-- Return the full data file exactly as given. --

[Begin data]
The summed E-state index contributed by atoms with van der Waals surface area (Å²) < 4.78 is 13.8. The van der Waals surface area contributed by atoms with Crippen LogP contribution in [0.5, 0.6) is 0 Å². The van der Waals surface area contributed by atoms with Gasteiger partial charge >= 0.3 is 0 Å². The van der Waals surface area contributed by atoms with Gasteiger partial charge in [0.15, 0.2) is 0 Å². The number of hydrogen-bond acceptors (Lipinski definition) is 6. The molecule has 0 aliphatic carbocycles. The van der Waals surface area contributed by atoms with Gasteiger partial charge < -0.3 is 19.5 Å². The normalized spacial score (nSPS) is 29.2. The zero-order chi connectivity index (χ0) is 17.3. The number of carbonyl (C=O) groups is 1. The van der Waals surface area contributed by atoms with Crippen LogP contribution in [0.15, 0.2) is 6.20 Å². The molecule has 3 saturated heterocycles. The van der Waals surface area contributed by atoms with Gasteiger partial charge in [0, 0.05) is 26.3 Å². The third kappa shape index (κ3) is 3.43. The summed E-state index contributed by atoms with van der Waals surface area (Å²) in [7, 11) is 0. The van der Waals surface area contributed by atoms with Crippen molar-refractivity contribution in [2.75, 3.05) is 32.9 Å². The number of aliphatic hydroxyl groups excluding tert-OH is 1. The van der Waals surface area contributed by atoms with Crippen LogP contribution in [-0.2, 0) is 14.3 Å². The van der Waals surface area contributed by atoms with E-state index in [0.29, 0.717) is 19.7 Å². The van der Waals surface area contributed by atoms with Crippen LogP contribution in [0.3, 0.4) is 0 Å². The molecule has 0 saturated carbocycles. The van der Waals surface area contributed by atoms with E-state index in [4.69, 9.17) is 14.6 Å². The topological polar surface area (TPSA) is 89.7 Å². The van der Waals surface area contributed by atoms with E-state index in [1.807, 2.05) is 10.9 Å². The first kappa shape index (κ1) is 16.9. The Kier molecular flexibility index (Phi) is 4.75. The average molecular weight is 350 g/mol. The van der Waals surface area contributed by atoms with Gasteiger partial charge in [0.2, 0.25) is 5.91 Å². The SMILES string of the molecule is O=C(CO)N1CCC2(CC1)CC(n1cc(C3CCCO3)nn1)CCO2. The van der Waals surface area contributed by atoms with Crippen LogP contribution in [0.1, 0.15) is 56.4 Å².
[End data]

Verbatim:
The summed E-state index contributed by atoms with van der Waals surface area (Å²) < 4.78 is 13.8. The van der Waals surface area contributed by atoms with Crippen LogP contribution in [0.5, 0.6) is 0 Å². The van der Waals surface area contributed by atoms with Gasteiger partial charge >= 0.3 is 0 Å². The van der Waals surface area contributed by atoms with Gasteiger partial charge in [0.15, 0.2) is 0 Å². The number of hydrogen-bond acceptors (Lipinski definition) is 6. The molecule has 0 aliphatic carbocycles. The van der Waals surface area contributed by atoms with Gasteiger partial charge < -0.3 is 19.5 Å². The normalized spacial score (nSPS) is 29.2. The zero-order chi connectivity index (χ0) is 17.3. The number of carbonyl (C=O) groups is 1. The van der Waals surface area contributed by atoms with Crippen LogP contribution in [0.15, 0.2) is 6.20 Å². The molecule has 3 saturated heterocycles. The van der Waals surface area contributed by atoms with Gasteiger partial charge in [0, 0.05) is 26.3 Å². The third kappa shape index (κ3) is 3.43. The summed E-state index contributed by atoms with van der Waals surface area (Å²) in [7, 11) is 0. The van der Waals surface area contributed by atoms with Crippen molar-refractivity contribution in [2.75, 3.05) is 32.9 Å². The number of aliphatic hydroxyl groups excluding tert-OH is 1. The van der Waals surface area contributed by atoms with Crippen LogP contribution in [-0.2, 0) is 14.3 Å². The van der Waals surface area contributed by atoms with E-state index in [0.29, 0.717) is 19.7 Å². The van der Waals surface area contributed by atoms with Crippen LogP contribution in [0.3, 0.4) is 0 Å². The molecule has 0 saturated carbocycles. The van der Waals surface area contributed by atoms with E-state index in [4.69, 9.17) is 14.6 Å². The topological polar surface area (TPSA) is 89.7 Å². The van der Waals surface area contributed by atoms with E-state index in [1.807, 2.05) is 10.9 Å². The first kappa shape index (κ1) is 16.9. The Kier molecular flexibility index (Phi) is 4.75. The average molecular weight is 350 g/mol. The van der Waals surface area contributed by atoms with Gasteiger partial charge in [0.2, 0.25) is 5.91 Å². The SMILES string of the molecule is O=C(CO)N1CCC2(CC1)CC(n1cc(C3CCCO3)nn1)CCO2. The van der Waals surface area contributed by atoms with Crippen LogP contribution in [0.1, 0.15) is 56.4 Å².